Description from Goodreads: When Cameron Post’s parents die suddenly in a car crash, her shocking first thought is relief. Relief they’ll never know that, hours earlier, she had been kissing a girl.
But that relief doesn’t last, and Cam is soon forced to move in with her conservative aunt Ruth and her well-intentioned but hopelessly old-fashioned grandmother. She knows that from this point on, her life will forever be different. Survival in Miles City, Montana, means blending in and leaving well enough alone (as her grandmother might say), and Cam becomes an expert at both.
Then Coley Taylor moves to town. Beautiful, pickup-driving Coley is a perfect cowgirl with the perfect boyfriend to match. She and Cam forge an unexpected and intense friendship–one that seems to leave room for something more to emerge. But just as that starts to seem like a real possibility, ultrareligious Aunt Ruth takes drastic action to “fix” her niece, bringing Cam face-to-face with the cost of denying her true self–even if she’s not exactly sure who that is.
The Miseducation of Cameron Post is a stunning and unforgettable literary debut about discovering who you are and finding the courage to live life according to your own rules.
What can I say about The Miseducation of Cameron Post that has not already been said? It’s beautiful, poignant, absorbing, and all of the things I look for in a contemporary novel. I had time to fit one of my own books in and I chose this one because I wanted something that would make me feel emotions. Plus, a lot of my blogger friends raved about this one last year. It was a good decision. And I read it at the right time. But really, anytime is the right time for this book.
I will say that it doesn’t paint organized religion in a positive light, which as an atheist, I loved, and it’s something that is NOT common in young adult and I think it’s awesome. I have to be honest and tell you that I hate organized religion, I think it’s damaging and harmful, and I know this may lose me some readers, but I can’t lie about that. My feelings and perspective came into play during this novel a lot and it’s really important to get that out here, I think. Not only did it cement my viewpoint, but it also in a lot of ways helped me to become more tolerant against the EXTREMELY religious. Which is a little strange, but I think the author did a wonderful job making the reader see it from the perspective of a very religious family, town, and organization. Because even if what they believe is destructive (gay conversion) and possibly life ruining, they truly believe they are trying to help. It’s a form of brainwashing, growing up this way and believing you can heal the gays and lesbians. The people that believe this need help themselves and I don’t think it is doing us any good as a society to just dismiss them as crazy and unteachable. We have to find ways to reach them somehow. But I digress.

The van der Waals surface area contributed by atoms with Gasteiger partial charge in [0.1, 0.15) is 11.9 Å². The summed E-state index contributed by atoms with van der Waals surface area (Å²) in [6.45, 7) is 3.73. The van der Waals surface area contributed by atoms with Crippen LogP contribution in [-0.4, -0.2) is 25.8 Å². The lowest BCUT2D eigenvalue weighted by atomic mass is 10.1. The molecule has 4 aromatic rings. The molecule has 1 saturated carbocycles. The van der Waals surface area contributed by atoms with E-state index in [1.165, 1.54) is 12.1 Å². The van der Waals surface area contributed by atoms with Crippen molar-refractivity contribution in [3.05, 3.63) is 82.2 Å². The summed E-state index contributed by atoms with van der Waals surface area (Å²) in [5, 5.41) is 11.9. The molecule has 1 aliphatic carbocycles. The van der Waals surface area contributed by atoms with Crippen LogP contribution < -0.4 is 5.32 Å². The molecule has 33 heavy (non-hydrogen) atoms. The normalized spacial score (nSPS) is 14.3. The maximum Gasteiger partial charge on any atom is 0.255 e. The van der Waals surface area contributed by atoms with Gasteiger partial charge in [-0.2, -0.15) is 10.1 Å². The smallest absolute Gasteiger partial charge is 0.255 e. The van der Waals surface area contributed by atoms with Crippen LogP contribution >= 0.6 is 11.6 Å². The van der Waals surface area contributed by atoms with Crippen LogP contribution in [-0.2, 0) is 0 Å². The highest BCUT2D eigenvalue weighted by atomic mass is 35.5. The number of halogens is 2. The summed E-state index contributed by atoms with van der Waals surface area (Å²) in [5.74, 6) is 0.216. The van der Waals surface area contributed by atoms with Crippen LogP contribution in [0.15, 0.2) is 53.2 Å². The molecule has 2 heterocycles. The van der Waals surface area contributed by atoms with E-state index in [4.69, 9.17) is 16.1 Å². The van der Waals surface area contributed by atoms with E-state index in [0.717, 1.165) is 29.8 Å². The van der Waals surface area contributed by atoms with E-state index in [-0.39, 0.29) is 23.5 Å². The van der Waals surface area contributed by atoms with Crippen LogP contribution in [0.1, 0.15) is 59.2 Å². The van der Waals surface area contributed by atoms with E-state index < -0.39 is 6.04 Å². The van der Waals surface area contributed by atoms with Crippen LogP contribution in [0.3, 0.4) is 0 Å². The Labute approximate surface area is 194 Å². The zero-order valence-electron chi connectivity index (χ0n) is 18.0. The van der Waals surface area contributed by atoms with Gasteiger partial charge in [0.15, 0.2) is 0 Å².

I think some readers may not be able to connect with Cameron because they have not been in the type of situation she has been in before. I have spent time questioning my sexuality, so I think maybe I was able to connect with her better than some. But I think that even if you can’t connect to her life, you will still love her. Because she is completely wonderful. Sweet and intelligent, confused but determined, and kind of stumbling through her teenage years without help from anyone because she can’t talk about what she is going through. And it’s a shame. It’s maddening. And then you think about how this happens to teens every day and it makes you even more infuriated. I wanted to throw things. Her own family turned on her and it just pissed me off sooo much.
You know the author has hit the mark when they make you feel things. Whether it’s sadness or anger, does it really matter as long as you feel? The writing really blew me away. I don’t think this is the right review to talk about the book technically, because it’s won awards and it’s just wonderful and there need to be more books like this and I hope there are authors out there reading this and jumping on that. Because teens need it. They need to know it’s OKAY to be who they are. Whether it’s straight or gay or transgendered or Black or Asian or rich or poor, it doesn’t matter. I wish I had books like this to read when I was a teen. I think I would have felt more comfortable in my own skin.
The story pulled me in, by the way. I know I have spent this entire review talking about the subject matter, but the story kind of blew me away as well. Sometimes it is easy for me to put down a contemporary novel because the plots are more character-driven and less plot-centric. Not here. This book clocks in at almost 500 pages and I read it in two days. It is the rare book that keeps me up all night like this one did.
So why did it not earn a 5 star rating from me? It’s pretty simple. I wasn’t a huge fan of the ending. After keeping me engaged throughout the entire book, the author kind of let me down with the ending. It’s not that it was bad or written poorly, it just felt really anti-climactic. I wanted more closure. More something. More oomph. I wanted to know what happened and how she got out of the situation she was caught in. I wanted to know what happened with her family. And a lot of things were left unanswered and sometimes, depending on the book, that is okay. But here I was not satisfied. And that’s the only reason I rated it down. I just don’t think the ending fit with the structure of the narrative. But I do know that it worked for a lot of readers so it really depends on the person reading the novel. it’s been a 5 star book for many people.